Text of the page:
Confronted by the anonymous spectral faces framed on the sleeve of this CD it was comforting to read that JǒŞhǔA is a side project of the great Joe Cassady and the West End Sound. Featuring Cassady himself and his superb guitar player Shu Nakamura we were ready for another dose of literate and wry observations delivered with aplomb in a country folk style as in last year’s The Chymical Vegas Wedding“ However the PR blurb stating they had “got a bit bored by what they were doing and did something else” should have alerted me. JǒŞhǔA don’t deliver hummable melodies or toe tapping tunes, instead they delve into the dark recesses of the soul with a piledriver percussive sound and distorted voices that reek of danger and doom. Think of Krautrock, Tom Waits, Johnny Dowd, Harry Partch, add in some Lee Hazelwood, Beat poetry, Tibetan bells and top it off with a dusting of Joujukan master musicians and you’re in the territory this pair inhabit. In fact they say it better themselves describing their influences as “garbage cans, screaming children, half-empty bottles, half-full bottles, deer antlers, tambourines, mortal flesh, pots, pans, vocal chords, squeaky chairs, sheets of paper, the words on the paper, bells, whistles, the whole bag of chips, etc.”
With such a smorgasbord of sounds it’s a tribute to the pair of them that the album is a bit of a triumph. See-sawing between spoken word poems accompanied by a jangled cacophony and more intimate and tender spooky ballads all is weird in here. In Thee O Lord which opens the album is a trance like invocation that recalls the opiate nightmares of William Burroughs, Unstarted Symphony is a whirling percussive dervish and Dear Words throbs like a heart beating to burst. By comparison Don’t Let them Hurt You sounds almost tender despite the surreal sci-fi imagery. It’s a genuine surprise to find a Christmas song towards the end of the album. Christmas Eve 2012 is jaunty with a faux country feel but listen to the lyrics and you soon release that you’re still in JǒŞhǔA land.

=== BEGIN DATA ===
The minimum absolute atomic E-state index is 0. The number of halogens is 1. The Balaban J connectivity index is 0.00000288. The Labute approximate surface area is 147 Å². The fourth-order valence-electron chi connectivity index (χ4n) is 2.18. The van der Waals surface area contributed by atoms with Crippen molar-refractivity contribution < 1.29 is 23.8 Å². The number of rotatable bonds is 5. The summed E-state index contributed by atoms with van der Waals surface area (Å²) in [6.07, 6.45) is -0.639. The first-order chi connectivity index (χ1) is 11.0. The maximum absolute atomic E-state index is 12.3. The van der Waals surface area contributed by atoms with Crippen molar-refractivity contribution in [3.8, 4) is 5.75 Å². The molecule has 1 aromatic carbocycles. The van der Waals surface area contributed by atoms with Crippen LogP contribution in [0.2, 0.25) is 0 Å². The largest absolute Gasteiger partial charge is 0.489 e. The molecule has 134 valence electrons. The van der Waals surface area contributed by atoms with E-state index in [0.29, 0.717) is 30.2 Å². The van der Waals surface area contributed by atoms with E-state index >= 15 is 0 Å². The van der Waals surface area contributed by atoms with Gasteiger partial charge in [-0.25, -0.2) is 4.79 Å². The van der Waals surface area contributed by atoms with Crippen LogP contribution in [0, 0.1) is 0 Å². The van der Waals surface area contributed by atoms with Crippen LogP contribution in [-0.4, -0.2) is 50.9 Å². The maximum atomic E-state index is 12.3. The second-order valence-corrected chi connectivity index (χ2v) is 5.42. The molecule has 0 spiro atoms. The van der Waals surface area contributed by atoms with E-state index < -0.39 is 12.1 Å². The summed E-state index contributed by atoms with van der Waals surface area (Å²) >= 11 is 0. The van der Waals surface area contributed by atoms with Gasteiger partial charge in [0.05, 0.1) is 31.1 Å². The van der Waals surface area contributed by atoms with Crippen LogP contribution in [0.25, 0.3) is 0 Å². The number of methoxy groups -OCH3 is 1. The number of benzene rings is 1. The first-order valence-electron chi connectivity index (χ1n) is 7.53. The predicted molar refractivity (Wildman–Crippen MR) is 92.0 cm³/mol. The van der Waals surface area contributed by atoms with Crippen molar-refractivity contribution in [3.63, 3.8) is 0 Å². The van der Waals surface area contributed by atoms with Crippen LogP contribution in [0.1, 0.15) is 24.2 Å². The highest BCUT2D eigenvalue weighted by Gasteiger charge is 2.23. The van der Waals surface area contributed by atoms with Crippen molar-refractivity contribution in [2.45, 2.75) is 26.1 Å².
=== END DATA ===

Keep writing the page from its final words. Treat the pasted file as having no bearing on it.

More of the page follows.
Back from the holidays and here’s a couple of albums that have been sitting on the shelf for a while.
First up is the curiously named The Chymical Vegas Wedding of Joe Cassady and The West End Sound. Cassady, a New Yorker has a voice that is similar at times to that of Butch Hancock of the Flatlanders and at others like the young Mick Jagger. He sings in a laconic, laid-back style with a fine handle on the words that pack the songs here. The opening song Broken Down for example is a textbook example of how to use alliteration with the repetition of the words broken down throughout the song. Elsewhere he muses on the possibility of history reversing in Van Gogh’s Ear and in Make It Rain uses the silver screen and the dreams therein to reflect on the impossibility of achieving them. This is all delivered over a very attractive backdrop. In particular Shu Nakamura on guitar, mandolin, Dobro and banjo shines throughout. For the most part the band play acoustic based rock with Nakamura providing colour. There are a couple of throwaway confections with Rosarch in Love a dead ringer for Six Days on the Road and We all Tour With Elvis done as a sprightly country romp. However Cassady and the band can rock out successfully as evidenced on Holy Hell. The best moments however are the limpid swoons of Make It Rain and Living Ghosts, two songs that are delicate and beautiful with superb playing from all involved, they sound and feel as if the listener is looking at starlight on a clear night.
Next up is a great slice of swedish Americana in the form of Mack Johhansson’s New Sweden.
Mack Johansson was the vocalist in the superb Swedish band Hyacinth House who despite two fine albums failed to gather much attention and eventually split up. Their first album in particular was a spectacular piece of Americana conjuring up visions of deep running rivers and green valleys with a sinister undercurrent, a bit like watching Deliverance actually. On his debut solo album Johansson digs deeper into that dark underbelly of Americana with a harder edged, blues, gospel and occasional rockabilly sound that has already paid dividends with one of his songs landing a slot in the American Gothic vampire drama True Blood.
Ranging from the driving acoustic swagger of Foot stompin’ Blues to the pumping and almost electronica sounds of Coyote Indian Blues Johansson rarely puts a foot wrong. There are elements of the elemental David Eugene Edwards of 16 Horsepower and Wovenhand here and there but ultimately Mack sounds fairly unique and closes the album with perhaps his best song Ulrike. Dark and doomladen with sinister slide guitar it oozes menace before building to a great climax. Anyone who knows Hyacinth House will dig the inclusion of a new version of New Day Rising, the song that opened their first album. In addition there is a hidden song Northern Highway that pops up after the album proper is ended. A cover of a David Childers song it just about sums up the album with its Americana imagery and the wailing guitars snaking all over it although it is the only song recorded in the USA and with a different set of musicians.
The album title stakes a claim for Swedish singers to sing Americana as it and the cover art refer to a 17th Century Swedish colony along the Delaware River that despite being annexed by the English has left a lasting and present American-Swedish connection.
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